Fanship Scale


Author of Tool: 

Reysen, Stephen

Key references: 

Reysen, S., & Branscombe, N. R. (2010). Fanship and fandom: Comparisons between sport fans and non-sport fans. Journal of Sport Behavior, 33, 176-193. 

Primary use / Purpose: 

This scale is a unidimensional 11-item scale to measure degree of identification with a fan interest.


Psychological research on fans has been almost entirely focused on sport fans, with a few studies on celebrity worship being the exception (Maltby, Day, McCutcheon, Houran, & Ashe, 2006). Yet, any individual who is an enthusiastic, ardent, and loyal admirer of an interest can be reasonably considered a ‘fan.’ Accordingly, the term fan can be used to describe individuals who are devoted to a myriad of interests, not only sport teams and celebrities. Due to the specific wording of past sport fan identity measures (Fisher & Wakefield, 1998; Heere, 2005; Wann, 2002; Wann & Branscombe, 1993), a new measure of fanship that is broad enough to measure identification with any interest was constructed; the Fanship Scale ;;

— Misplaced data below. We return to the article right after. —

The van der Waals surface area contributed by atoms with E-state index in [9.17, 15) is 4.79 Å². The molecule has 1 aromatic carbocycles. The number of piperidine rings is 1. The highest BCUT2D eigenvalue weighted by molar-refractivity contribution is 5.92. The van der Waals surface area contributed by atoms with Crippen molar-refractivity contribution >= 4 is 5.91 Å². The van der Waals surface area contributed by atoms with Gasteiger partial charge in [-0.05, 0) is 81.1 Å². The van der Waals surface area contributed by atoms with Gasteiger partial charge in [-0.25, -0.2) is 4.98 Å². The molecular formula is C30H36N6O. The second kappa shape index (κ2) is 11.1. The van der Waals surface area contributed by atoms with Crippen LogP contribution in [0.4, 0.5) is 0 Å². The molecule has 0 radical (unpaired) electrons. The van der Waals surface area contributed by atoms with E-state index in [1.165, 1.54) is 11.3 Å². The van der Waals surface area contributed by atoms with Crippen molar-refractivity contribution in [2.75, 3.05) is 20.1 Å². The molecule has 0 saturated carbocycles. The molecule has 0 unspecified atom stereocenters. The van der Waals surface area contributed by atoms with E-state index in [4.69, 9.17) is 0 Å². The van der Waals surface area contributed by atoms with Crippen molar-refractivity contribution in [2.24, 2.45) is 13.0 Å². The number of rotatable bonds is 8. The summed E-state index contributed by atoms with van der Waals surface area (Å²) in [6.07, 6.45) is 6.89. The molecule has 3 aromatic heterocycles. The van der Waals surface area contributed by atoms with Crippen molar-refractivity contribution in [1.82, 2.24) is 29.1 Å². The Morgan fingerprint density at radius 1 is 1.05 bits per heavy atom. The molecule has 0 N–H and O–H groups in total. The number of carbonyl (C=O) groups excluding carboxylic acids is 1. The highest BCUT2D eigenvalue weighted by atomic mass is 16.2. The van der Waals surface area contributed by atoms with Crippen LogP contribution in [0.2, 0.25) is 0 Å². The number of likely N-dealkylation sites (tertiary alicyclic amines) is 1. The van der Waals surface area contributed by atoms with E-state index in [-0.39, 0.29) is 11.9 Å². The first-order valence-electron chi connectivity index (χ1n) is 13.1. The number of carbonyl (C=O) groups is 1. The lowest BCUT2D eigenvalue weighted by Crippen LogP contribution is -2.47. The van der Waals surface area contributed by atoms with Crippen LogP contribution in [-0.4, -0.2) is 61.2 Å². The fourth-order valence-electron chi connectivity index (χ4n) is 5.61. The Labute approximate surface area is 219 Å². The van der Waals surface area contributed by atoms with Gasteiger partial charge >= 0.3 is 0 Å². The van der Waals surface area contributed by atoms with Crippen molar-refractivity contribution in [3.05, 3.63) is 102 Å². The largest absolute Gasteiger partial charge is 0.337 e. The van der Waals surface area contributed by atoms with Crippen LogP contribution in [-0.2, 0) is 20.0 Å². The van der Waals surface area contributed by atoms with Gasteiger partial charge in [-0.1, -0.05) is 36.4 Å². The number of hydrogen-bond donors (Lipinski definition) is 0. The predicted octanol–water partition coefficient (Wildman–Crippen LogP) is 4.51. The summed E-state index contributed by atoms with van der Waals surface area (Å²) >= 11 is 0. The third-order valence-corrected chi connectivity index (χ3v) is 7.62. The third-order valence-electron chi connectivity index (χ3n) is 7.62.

The Fanship Scale was once again internally consistent and, as expected, moderately correlated with the Sport Spectator Identification Scale  (SSIS) ([alpha] = .81). This lends convergent validity, as both assess degree of identification with a sport team. Divergent validity was shown with a non-significant correlation with the Marlowe-Crowne Social Desirability  (MCSD scale). Also, marginally significant positive correlations were found for how many hours a month they participated in their fan interest (r = .21, p = .066), and the number of friends they have that also like their fan interest (r =. 19,p = .088). Additionally, the Fanship Scale was significantly negatively related to the close personal distance measure (r = -.24, p = .035). In effect, greater fanship was related to more fan behavior, and a greater desire to keep non-fans at a distance from one’s life. The results provide initial criterion validity for the Fanship Scale evidenced by the correlations with real life behaviors.



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